The way that politics, institutions, organisations and the media debate immigration is influenced by historical development and culture specific dispositions, and also by related discourses such as national identity and demographic development. These discourses are influenced by resourceful discourse participants and they generate a socially shared body of ‘knowledge’ about, who is affected (negatively or positively) by immigration and what should be done about it. Discourses thereby influence citizens’ perceptions of social reality. It is important to understand what influences the develpment of such discourses in order to understand ways in which migration is framed as a ‘challenge’ or ‘problem’, and what can(not) be said or done about it. Comparative analyses of migration discourses across different societies and languages will foster a deeper understanding of factors that determine discourses by highlighting the cultural and social ‘knowledge’ that becomes embedded in discourses and by pointing out the resulting differences of such discourses across societies. This has important implications for translation of discourses or discourse key words (DKW) in European public spheres and civic education. Discursively established ways of talking e.g. about migration are often taken for granted. Highlighting differences between discourses across societies and languages may increase awareness not only about others, but also of the specifics of the own histories and approaches to debating migration. Without suggesting that ‘discourse’ as a phenomenon could be boiled down to the level of words only, DKW will be understood as ‘discourse in a nutshell’: DKW – such as “asylum seekers”, “fortress Europe” – emerge, become prominent and decline in prominence in discursive contexts. They are semantically complex, as they often pertain to issues that feature a variety of aspects and a range of evaluations, such as “multicultural society”. They occur as part of a set of DKWs that accommodates different perspectives, such as “illegal” vs. “illegalised” immigrants. DKW must be studied in discourse context, but they are phenomenologically distinct enough to realistically accommodate the complexities involved in comparative discourse analyses.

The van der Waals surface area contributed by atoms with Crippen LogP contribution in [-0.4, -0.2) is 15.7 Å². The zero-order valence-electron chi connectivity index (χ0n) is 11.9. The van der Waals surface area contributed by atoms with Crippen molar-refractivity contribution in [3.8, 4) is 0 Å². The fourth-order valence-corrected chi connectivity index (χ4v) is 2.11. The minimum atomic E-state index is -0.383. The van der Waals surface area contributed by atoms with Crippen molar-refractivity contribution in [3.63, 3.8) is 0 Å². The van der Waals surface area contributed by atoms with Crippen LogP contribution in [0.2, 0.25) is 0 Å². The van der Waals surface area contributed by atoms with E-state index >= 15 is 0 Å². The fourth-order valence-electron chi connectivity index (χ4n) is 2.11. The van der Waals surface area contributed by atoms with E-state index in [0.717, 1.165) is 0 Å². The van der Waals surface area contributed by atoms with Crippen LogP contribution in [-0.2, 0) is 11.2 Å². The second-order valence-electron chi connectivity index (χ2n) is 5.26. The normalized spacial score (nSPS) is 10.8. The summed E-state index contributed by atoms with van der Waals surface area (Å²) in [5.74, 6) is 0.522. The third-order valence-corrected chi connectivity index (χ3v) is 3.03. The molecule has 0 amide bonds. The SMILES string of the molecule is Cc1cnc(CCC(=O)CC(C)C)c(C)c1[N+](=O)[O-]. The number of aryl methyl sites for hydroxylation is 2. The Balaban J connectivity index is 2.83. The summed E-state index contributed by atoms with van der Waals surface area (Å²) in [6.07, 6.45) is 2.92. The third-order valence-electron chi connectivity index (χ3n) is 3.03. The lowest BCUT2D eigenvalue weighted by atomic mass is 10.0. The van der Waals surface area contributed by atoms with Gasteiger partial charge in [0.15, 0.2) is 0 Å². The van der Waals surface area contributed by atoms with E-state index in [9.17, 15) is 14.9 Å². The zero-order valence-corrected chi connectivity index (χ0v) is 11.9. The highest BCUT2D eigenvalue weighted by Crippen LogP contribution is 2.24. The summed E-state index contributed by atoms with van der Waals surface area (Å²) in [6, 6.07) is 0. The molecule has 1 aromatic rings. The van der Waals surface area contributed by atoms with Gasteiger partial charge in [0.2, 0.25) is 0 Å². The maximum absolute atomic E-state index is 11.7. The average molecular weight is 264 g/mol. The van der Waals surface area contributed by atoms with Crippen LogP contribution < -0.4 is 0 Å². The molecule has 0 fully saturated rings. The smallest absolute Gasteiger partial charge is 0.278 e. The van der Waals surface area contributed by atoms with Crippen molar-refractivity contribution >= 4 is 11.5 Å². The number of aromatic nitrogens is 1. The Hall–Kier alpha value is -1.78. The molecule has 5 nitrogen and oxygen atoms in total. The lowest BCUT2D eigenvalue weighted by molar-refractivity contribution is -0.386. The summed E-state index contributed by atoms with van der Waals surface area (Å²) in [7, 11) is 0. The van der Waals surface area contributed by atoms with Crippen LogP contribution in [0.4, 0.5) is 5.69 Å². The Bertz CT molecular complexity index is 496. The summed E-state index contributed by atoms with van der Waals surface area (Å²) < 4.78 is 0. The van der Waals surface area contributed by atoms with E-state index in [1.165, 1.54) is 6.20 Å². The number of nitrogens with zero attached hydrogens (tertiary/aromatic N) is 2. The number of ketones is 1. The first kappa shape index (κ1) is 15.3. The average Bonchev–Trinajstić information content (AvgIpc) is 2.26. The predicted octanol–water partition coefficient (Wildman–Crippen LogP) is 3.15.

The aim of Documenting Key Words in European Migration Discourses is to bring together migration discourse researchers with a background in different languages and discourse communities (UK, France, Germany, Italy), corpus linguists and cognitive linguists in order to share experience, discuss concepts and agree on a methodology for comparative analyses of European migration DKWs. This is a necessary first step for the overall aim to produce a freely accessible online dictionary of European migration DKWs. At the networking stage, conceptual issues such as a shared understanding of the concept of DKWs need to be exchanged, as well as results from/experiences with research into migration discourse(s). Practical issues like the need of comparable, sizeable textcorpora need to be discussed and concrete steps for corpus building need to be agreed. Participants should arrive at a shared understanding of the desirability and feasibility of quantitative and/or qualitative methods of analysis for such a project, to result in a preliminary checklist of analytical steps. Last but not least, participants will have to discuss how the results of such a comparative analysis could be presented in form of a Discourse Key Word Dictionary, with the aim to produce a template discourse dictionary structure suitable to represent the comparative scope of the project, and to reflect the added value of the comparative approach. Impact partners will be invited already at the networking stage to create awareness from the start of the potential value of comparative discourse (key word) analysis for European civic education and critical language awareness of discourse participants.


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